Illustration: Andrew Dyson
The discrimination against same-sex couples should end, but progress on the issue can't be taken for granted.
SOME of the most implacable defenders of marriage as a union between a man and a woman don't make it sound all that enticing. In fact, some of the more recent characterisations make marriage sound about as appealing as a medicinal dose of cod liver oil.
Published polls suggest Australians are gradually warming to the concept of marriage equality.
I tuned in to a recent public hearing on the two private member's bills currently before Federal Parliament legislating same-sex marriage, and felt the romance drain relentlessly from my person. Christian groups were advancing the proposition that our free-wheeling times had turned decisively against the institution. Marriage was a contract. Notions such as no-fault divorce had ''trivialised'' the union and allowed folks to breach their ''until death do us part'' undertaking on a whim (a view that could only be advanced by a person without direct experience of the emotional wreckage associated with separation and divorce). Upping stumps mid-transaction would not be tolerated in the world of business, where contracts are entered and honoured. It was all pretty stiff upper lip, and eat your cabbage.
Queensland National Barnaby Joyce, who is married to one of the loveliest women I know (and, I'm certain, loves her very dearly), was in the same dutiful mode last week when he told the ABC's JJJ: ''If you want all the rights in the world, my advice is don't get married.'' Marriage was ''not really about love, it's about, hopefully if you are lucky enough, it's about bringing up kids.''
The conservative argument against same-sex marriage is that it undermines the assumed sanctity of heterosexual marriage. It's another corrosive step into a relativist, valueless, post-modern universe where if men can marry men, and women can marry women, nothing has any meaning. Brothers could marry brothers and sisters sisters - and men could take multiple wives. (I'm not certain about whether wives could take many husbands, automatically, in the valueless universe because that example is not so frequently canvassed.)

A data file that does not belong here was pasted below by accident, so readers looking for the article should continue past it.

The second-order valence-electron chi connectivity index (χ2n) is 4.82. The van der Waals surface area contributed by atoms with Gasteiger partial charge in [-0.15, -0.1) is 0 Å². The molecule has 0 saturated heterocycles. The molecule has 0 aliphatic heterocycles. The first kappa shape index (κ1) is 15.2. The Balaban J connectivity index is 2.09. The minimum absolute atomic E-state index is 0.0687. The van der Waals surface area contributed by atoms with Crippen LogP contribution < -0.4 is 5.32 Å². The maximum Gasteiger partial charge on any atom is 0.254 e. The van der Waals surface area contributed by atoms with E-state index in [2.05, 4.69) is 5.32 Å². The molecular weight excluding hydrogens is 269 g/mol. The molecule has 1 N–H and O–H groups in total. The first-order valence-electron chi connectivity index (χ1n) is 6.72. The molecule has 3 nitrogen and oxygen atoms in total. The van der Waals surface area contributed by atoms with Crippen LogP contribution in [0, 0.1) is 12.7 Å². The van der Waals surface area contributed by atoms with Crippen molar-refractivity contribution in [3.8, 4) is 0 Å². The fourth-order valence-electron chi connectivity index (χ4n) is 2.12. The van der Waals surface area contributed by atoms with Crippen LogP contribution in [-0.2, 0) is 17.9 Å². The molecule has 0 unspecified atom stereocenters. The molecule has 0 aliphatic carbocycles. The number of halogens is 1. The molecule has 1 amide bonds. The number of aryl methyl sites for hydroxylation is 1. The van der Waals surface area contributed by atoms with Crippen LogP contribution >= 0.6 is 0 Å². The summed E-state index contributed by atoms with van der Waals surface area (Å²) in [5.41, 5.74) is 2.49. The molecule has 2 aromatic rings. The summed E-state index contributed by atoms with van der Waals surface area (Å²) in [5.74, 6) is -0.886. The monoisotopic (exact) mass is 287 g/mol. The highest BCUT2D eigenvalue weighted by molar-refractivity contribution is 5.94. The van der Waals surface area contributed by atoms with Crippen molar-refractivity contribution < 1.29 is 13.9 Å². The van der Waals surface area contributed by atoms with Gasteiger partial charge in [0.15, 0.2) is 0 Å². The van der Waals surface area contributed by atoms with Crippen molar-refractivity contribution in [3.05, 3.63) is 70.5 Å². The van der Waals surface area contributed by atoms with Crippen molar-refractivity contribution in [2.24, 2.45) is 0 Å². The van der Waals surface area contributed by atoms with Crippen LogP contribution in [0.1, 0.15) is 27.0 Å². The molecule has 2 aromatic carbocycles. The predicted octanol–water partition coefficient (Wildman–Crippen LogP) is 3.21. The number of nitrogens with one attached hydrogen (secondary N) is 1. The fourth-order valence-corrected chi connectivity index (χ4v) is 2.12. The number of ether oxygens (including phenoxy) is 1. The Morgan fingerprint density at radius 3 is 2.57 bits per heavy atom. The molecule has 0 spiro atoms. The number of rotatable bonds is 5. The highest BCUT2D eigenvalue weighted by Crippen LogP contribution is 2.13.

As one of the Christian advocates told the hearing, the bills before Parliament want to deconstruct marriage by pretending an act of parliament can change the underlying reality.
What is that underlying reality? That men and women create unions for life, blessed by God, that bring forth children. That is the world view of my country Catholic childhood (spent in part with the lovely Mrs Joyce, an old mate from school). If men aspired to marry men or women women, I never heard about it.
Some people remain within the bounds of their early conditioning, anchored by the gift of unwavering religious faith or by a fixed sense of right and wrong that remains the yardstick by which to measure life's events. I don't say that flippantly or satirically - part of me is envious of their certainty. Despite my thoroughly lapsed state, I remain a cultural Catholic, pining in secret for a God who sees and knows and plans and, when defied, punishes.
But despite the residual religious instinct, I don't find any of the arguments against same-sex marriage in the least bit persuasive. It is past time to end the discrimination against Australia's same-sex couples. While there has been steady progress in recent years by governments to deal with antiquated forms of discrimination, marriage has remained off limits, bound and gagged by that ''underlying reality'' articulated by the Christian lobbyists.
Published polls suggest Australians are gradually warming to the concept of marriage equality, and while the comparison isn't scientific, there has been a noticeable change in disposition between 2004 and now.
When John Howard entered this fray in 2004 to ensure marriage remained resolutely heterosexual, a Senate inquiry took 16,000 submissions, with 90 per cent endorsing his view. An online survey for the current inquiry (while it is not a statistically significant survey) indicates 57.5 per cent of respondents are in favour of same-sex marriage, and 42 per cent are against.
To borrow a Howardism, we are either more comfortable and relaxed with the concept than we once were, or same-sex marriage advocates can now rival the number-crunching professionalism of Christian lobbyists.
But before we get giddy with the notion of inevitable progress (and do something impolitic, like laugh, given this is serious), evidence before the hearing gives reason for pause. Political opposition to gay marriage from Julia Gillard and Tony Abbott is what it is - predictable. But legal experts looking at the current proposals suggest another hurdle besides politics looms.
The legislation, if it passes, will almost certainly be challenged in the High Court. Legal experts judged it ''uncertain'' whether the High Court would accept the proposals currently on the table.
Constitutional law expert George Williams said there was sufficient comfort to proceed with the reform, and consider the options if the High Court knocked out the proposals. Much would depend on the composition of the bench that heard any challenge. ''I agree it's uncertain,'' Williams said.
Like life. And love. And the prospect of joy being able to co-exist with life-long commitment. Still, we can hope. And I do.
Katharine Murphy is national affairs correspondent.
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